Study shows it costs less to pay to house the homeless

homeless

ALBUQUERQUE, N.M. (KRQE) – Paying to house the homeless helps get them back on their feet and is actually cheaper for taxpayers, according to the University of New Mexico’s Institute of Social Research.

“It’s a winning situation,” said Paul Guerin, the Director of the Center for Applied Research and Analysis (CARA).

Researchers followed 95 Albuquerque Heading Home clients for two to three years and found that it amounted to an average savings of $14,728 a person.

Emergency room costs decreased, along with ambulance and emergency rescue costs.

“People who are homeless and vulnerable tend to go to emergency rooms. They tend to get arrested for minor crimes,” Guerin said.

That’s why, unlike most studies of this kind, UNM looked at more than just hospital costs.

“We have jail data, we have arrest data, we have ambulance data, we have emergency room data, mental health service and treatment data,” Guerin said.

“I think the study verifies that Heading Home is the smart way to do the right thing,” said Mayor Richard J. Berry.

The non-profit said it has housed more than 600 people since it launched five years ago.

“I think our community should be proud, not satisfied. There’s more work to do,” the Mayor said.

KRQE News 13 asked what more the mayor had in mind given the latest research. He didn’t go into detail other than to say that things are in the works.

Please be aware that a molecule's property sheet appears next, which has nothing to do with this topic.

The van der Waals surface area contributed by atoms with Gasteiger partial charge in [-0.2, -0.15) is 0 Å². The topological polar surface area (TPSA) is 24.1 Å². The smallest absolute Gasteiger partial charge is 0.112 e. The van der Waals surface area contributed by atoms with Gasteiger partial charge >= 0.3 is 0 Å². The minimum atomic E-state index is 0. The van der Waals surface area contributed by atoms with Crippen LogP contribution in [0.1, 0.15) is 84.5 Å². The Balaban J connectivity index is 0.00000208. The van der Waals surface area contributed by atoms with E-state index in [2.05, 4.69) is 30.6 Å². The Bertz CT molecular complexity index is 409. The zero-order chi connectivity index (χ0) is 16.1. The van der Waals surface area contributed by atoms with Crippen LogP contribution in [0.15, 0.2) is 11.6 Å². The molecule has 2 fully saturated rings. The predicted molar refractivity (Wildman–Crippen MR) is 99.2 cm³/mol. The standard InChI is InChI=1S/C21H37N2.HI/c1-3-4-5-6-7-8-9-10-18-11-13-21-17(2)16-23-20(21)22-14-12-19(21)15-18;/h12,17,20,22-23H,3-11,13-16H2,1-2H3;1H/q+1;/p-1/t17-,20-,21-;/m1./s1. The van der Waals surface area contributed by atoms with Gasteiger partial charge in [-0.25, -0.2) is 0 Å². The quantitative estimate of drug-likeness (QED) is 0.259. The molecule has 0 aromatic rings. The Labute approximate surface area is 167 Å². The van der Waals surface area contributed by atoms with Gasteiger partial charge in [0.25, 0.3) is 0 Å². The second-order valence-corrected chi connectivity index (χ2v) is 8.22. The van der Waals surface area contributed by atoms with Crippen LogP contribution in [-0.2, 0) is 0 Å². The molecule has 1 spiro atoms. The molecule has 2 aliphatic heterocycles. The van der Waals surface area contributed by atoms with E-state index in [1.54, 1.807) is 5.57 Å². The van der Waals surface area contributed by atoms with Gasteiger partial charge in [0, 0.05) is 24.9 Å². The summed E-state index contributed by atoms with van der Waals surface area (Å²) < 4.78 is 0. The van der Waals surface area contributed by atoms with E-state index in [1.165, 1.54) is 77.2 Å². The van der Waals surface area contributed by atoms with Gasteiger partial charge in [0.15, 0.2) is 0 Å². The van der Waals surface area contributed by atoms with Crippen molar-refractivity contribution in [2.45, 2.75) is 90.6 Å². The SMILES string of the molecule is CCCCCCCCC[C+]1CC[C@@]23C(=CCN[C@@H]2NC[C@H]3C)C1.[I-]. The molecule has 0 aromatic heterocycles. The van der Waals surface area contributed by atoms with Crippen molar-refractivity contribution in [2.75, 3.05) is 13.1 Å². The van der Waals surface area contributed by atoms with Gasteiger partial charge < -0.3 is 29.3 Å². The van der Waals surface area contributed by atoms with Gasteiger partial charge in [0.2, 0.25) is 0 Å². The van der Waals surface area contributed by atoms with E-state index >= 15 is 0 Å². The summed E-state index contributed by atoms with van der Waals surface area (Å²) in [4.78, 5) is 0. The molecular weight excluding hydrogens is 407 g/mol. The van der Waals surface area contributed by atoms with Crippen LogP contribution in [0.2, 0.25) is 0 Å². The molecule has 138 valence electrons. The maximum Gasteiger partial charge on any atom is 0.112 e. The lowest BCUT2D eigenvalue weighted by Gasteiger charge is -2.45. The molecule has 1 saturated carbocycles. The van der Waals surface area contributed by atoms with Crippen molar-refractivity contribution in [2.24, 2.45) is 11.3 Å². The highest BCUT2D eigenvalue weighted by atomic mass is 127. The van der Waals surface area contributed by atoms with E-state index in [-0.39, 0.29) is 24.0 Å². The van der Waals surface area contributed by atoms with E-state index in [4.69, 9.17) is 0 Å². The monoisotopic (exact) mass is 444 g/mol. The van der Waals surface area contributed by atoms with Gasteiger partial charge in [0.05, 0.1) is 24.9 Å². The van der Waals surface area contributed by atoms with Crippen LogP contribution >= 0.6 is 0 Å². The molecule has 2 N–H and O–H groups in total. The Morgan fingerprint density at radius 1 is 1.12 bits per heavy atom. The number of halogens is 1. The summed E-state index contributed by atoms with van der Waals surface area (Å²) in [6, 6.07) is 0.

In the two to three years of the study, it estimates the program has saved a total of nearly $5 million.

KRQE.com provides commenting to allow for constructive discussion on the stories we cover. In order to comment here, you acknowledge you have read and agreed to our Terms of Service. Users who violate these terms, including use of vulgar language or racial slurs, will be banned. Please be respectful of the opinions of others. If you see an inappropriate comment, please flag it for our moderators to review.

Leave a Reply

Please log in using one of these methods to post your comment:

WordPress.com Logo

You are commenting using your WordPress.com account. Log Out / Change )

Twitter picture

You are commenting using your Twitter account. Log Out / Change )

Facebook photo

You are commenting using your Facebook account. Log Out / Change )

Google+ photo

You are commenting using your Google+ account. Log Out / Change )

Connecting to %s